The big thing missing here is the understanding of the consumer impact. The ad ecosystem needs to do a better job of being transparent and communicating privacy information and impact to the consumer.
Data minimization is also important. The winners in adtech will be able to figure out how to do a little with a lot. The game will change – without microtargeting, advertisers will have to take what minimal information they have and adjust their ads to make them more efficient. For example, you can improve audience targeting by adjusting the creative in ways that would be more relevant. I know of a few adtech companies that are working on increasing relevance with relatively little data. I’d like to see more investment in that area across adtech.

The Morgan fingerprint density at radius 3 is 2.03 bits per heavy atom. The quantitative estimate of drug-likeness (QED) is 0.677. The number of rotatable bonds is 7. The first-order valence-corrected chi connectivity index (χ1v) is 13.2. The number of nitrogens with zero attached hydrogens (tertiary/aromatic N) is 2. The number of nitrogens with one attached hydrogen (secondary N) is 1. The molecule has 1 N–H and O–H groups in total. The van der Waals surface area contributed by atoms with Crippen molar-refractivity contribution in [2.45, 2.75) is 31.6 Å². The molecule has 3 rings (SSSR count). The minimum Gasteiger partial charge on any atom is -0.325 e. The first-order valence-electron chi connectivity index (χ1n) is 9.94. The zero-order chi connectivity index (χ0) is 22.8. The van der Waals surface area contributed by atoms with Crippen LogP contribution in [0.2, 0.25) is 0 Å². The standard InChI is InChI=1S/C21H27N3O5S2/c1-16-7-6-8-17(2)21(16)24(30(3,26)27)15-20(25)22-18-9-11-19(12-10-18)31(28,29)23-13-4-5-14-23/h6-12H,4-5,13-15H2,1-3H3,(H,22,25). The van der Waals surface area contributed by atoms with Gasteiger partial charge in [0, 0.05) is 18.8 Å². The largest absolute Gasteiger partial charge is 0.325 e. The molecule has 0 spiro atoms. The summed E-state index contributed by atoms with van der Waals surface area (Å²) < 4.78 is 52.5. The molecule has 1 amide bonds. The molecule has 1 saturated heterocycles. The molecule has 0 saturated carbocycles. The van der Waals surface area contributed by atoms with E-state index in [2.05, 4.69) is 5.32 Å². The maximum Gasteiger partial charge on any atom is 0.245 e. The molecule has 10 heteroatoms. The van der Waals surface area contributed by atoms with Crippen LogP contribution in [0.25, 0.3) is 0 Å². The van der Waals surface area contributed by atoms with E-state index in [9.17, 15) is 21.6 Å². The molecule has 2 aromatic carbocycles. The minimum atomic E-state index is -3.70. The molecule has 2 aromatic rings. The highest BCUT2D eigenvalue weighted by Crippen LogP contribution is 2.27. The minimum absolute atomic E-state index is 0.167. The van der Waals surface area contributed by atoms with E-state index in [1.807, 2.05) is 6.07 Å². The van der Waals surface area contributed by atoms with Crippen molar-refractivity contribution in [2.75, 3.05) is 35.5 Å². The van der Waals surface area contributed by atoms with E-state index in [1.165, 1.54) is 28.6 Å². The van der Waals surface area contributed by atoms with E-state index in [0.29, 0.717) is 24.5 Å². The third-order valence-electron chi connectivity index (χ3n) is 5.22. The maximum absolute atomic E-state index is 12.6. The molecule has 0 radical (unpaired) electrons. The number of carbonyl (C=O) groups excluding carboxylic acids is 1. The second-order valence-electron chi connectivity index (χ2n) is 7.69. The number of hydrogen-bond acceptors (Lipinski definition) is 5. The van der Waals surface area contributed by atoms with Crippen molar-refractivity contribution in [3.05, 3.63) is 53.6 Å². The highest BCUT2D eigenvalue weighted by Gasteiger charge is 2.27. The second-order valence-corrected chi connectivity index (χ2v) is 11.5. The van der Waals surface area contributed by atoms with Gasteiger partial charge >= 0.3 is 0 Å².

Are there any major shifts in consumer behavior you’ve seen over the past year (during the Pandemic) that you think will stick around for the long term?
From a mobile standpoint, the work from home movement is not going away. This means a continuation in mobile productivity tools and apps like Zoom and Slack. One of the more interesting changes could be with outside of the home experiences. The growth in streaming has changed how people watch movies, and it seems like they are here to stay. Movie studios will have to adjust by creating “experiences” to get people to leave their couch and go to the theater (remember 3D glasses?). As a touring musician as well as a music fan, I worry about how long it might take for my favorite venues to come back. But ultimately, there’s nothing like the shared experience of going to see your favorite band with your favorite people.